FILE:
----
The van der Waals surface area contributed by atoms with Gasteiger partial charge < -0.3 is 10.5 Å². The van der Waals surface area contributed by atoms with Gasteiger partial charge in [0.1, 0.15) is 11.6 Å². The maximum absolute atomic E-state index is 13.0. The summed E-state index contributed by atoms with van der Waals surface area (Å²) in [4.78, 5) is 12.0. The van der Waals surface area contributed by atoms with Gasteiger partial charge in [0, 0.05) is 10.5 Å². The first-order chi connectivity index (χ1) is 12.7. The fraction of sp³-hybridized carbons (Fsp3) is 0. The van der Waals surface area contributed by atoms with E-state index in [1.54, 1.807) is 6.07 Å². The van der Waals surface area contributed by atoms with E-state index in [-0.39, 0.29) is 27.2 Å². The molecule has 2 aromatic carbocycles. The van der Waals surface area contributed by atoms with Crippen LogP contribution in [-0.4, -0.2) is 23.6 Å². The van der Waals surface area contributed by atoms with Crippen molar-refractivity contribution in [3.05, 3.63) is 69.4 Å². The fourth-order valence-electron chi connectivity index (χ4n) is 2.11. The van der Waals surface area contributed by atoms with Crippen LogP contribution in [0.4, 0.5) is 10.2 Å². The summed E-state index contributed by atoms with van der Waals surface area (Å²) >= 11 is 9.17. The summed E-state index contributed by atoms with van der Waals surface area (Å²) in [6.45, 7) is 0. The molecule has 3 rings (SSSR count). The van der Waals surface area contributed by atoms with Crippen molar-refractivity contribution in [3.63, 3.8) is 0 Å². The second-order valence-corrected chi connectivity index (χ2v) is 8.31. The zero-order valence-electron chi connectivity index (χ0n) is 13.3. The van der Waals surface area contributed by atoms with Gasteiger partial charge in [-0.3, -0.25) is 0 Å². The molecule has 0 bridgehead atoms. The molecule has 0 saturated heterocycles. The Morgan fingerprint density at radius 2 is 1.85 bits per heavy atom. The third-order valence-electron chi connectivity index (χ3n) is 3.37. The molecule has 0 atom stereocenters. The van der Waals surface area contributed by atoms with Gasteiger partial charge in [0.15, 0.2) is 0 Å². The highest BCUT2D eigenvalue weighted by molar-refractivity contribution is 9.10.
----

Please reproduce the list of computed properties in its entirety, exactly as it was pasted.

The van der Waals surface area contributed by atoms with Gasteiger partial charge < -0.3 is 10.5 Å². The van der Waals surface area contributed by atoms with Gasteiger partial charge in [0.1, 0.15) is 11.6 Å². The maximum absolute atomic E-state index is 13.0. The summed E-state index contributed by atoms with van der Waals surface area (Å²) in [4.78, 5) is 12.0. The van der Waals surface area contributed by atoms with Gasteiger partial charge in [0, 0.05) is 10.5 Å². The first-order chi connectivity index (χ1) is 12.7. The fraction of sp³-hybridized carbons (Fsp3) is 0. The van der Waals surface area contributed by atoms with E-state index in [1.54, 1.807) is 6.07 Å². The van der Waals surface area contributed by atoms with E-state index in [-0.39, 0.29) is 27.2 Å². The molecule has 2 aromatic carbocycles. The van der Waals surface area contributed by atoms with Crippen LogP contribution in [-0.4, -0.2) is 23.6 Å². The van der Waals surface area contributed by atoms with Crippen molar-refractivity contribution in [3.05, 3.63) is 69.4 Å². The fourth-order valence-electron chi connectivity index (χ4n) is 2.11. The van der Waals surface area contributed by atoms with Crippen LogP contribution in [0.4, 0.5) is 10.2 Å². The summed E-state index contributed by atoms with van der Waals surface area (Å²) >= 11 is 9.17. The summed E-state index contributed by atoms with van der Waals surface area (Å²) in [6.45, 7) is 0. The molecule has 3 rings (SSSR count). The van der Waals surface area contributed by atoms with Crippen molar-refractivity contribution in [3.63, 3.8) is 0 Å². The second-order valence-corrected chi connectivity index (χ2v) is 8.31. The zero-order valence-electron chi connectivity index (χ0n) is 13.3. The van der Waals surface area contributed by atoms with Gasteiger partial charge in [-0.3, -0.25) is 0 Å². The molecule has 0 bridgehead atoms. The molecule has 0 saturated heterocycles. The Morgan fingerprint density at radius 2 is 1.85 bits per heavy atom. The third-order valence-electron chi connectivity index (χ3n) is 3.37. The molecule has 0 atom stereocenters. The van der Waals surface area contributed by atoms with Gasteiger partial charge in [0.15, 0.2) is 0 Å². The highest BCUT2D eigenvalue weighted by molar-refractivity contribution is 9.10.